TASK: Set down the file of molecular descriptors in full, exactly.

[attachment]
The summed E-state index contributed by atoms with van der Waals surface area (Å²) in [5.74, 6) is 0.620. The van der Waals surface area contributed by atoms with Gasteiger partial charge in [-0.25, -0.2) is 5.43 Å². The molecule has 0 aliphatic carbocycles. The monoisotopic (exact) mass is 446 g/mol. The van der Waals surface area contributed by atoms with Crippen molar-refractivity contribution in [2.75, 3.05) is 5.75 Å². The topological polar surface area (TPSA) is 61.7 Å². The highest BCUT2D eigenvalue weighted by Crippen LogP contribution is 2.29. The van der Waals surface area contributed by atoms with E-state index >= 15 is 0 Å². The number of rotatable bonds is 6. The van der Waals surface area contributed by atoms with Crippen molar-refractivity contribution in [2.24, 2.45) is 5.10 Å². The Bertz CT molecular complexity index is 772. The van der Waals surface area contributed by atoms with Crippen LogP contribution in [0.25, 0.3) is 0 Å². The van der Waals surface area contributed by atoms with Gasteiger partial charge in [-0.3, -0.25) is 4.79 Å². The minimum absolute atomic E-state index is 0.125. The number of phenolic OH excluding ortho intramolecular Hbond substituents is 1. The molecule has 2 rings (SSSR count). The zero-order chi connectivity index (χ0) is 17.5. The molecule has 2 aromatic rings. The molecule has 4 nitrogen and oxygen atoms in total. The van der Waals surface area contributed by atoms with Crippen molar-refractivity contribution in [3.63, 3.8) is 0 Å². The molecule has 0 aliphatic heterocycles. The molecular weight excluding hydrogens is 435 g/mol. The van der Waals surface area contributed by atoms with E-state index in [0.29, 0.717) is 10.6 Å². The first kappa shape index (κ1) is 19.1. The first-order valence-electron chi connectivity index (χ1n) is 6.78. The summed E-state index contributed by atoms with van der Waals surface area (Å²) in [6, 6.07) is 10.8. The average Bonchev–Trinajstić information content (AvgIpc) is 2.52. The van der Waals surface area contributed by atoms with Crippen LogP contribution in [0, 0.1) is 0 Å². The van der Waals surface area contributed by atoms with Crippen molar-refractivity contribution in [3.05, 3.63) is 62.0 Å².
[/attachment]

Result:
The summed E-state index contributed by atoms with van der Waals surface area (Å²) in [5.74, 6) is 0.620. The van der Waals surface area contributed by atoms with Gasteiger partial charge in [-0.25, -0.2) is 5.43 Å². The molecule has 0 aliphatic carbocycles. The monoisotopic (exact) mass is 446 g/mol. The van der Waals surface area contributed by atoms with Crippen molar-refractivity contribution in [2.75, 3.05) is 5.75 Å². The topological polar surface area (TPSA) is 61.7 Å². The highest BCUT2D eigenvalue weighted by Crippen LogP contribution is 2.29. The van der Waals surface area contributed by atoms with E-state index >= 15 is 0 Å². The number of rotatable bonds is 6. The van der Waals surface area contributed by atoms with Crippen molar-refractivity contribution in [2.24, 2.45) is 5.10 Å². The Bertz CT molecular complexity index is 772. The van der Waals surface area contributed by atoms with Crippen LogP contribution in [0.25, 0.3) is 0 Å². The van der Waals surface area contributed by atoms with Gasteiger partial charge in [-0.3, -0.25) is 4.79 Å². The minimum absolute atomic E-state index is 0.125. The number of phenolic OH excluding ortho intramolecular Hbond substituents is 1. The molecule has 2 rings (SSSR count). The zero-order chi connectivity index (χ0) is 17.5. The molecule has 2 aromatic rings. The molecule has 4 nitrogen and oxygen atoms in total. The van der Waals surface area contributed by atoms with Crippen molar-refractivity contribution in [3.63, 3.8) is 0 Å². The molecule has 0 aliphatic heterocycles. The molecular weight excluding hydrogens is 435 g/mol. The van der Waals surface area contributed by atoms with E-state index in [0.29, 0.717) is 10.6 Å². The first kappa shape index (κ1) is 19.1. The first-order valence-electron chi connectivity index (χ1n) is 6.78. The summed E-state index contributed by atoms with van der Waals surface area (Å²) in [6, 6.07) is 10.8. The average Bonchev–Trinajstić information content (AvgIpc) is 2.52. The van der Waals surface area contributed by atoms with Crippen LogP contribution in [0, 0.1) is 0 Å². The van der Waals surface area contributed by atoms with Crippen molar-refractivity contribution in [3.05, 3.63) is 62.0 Å².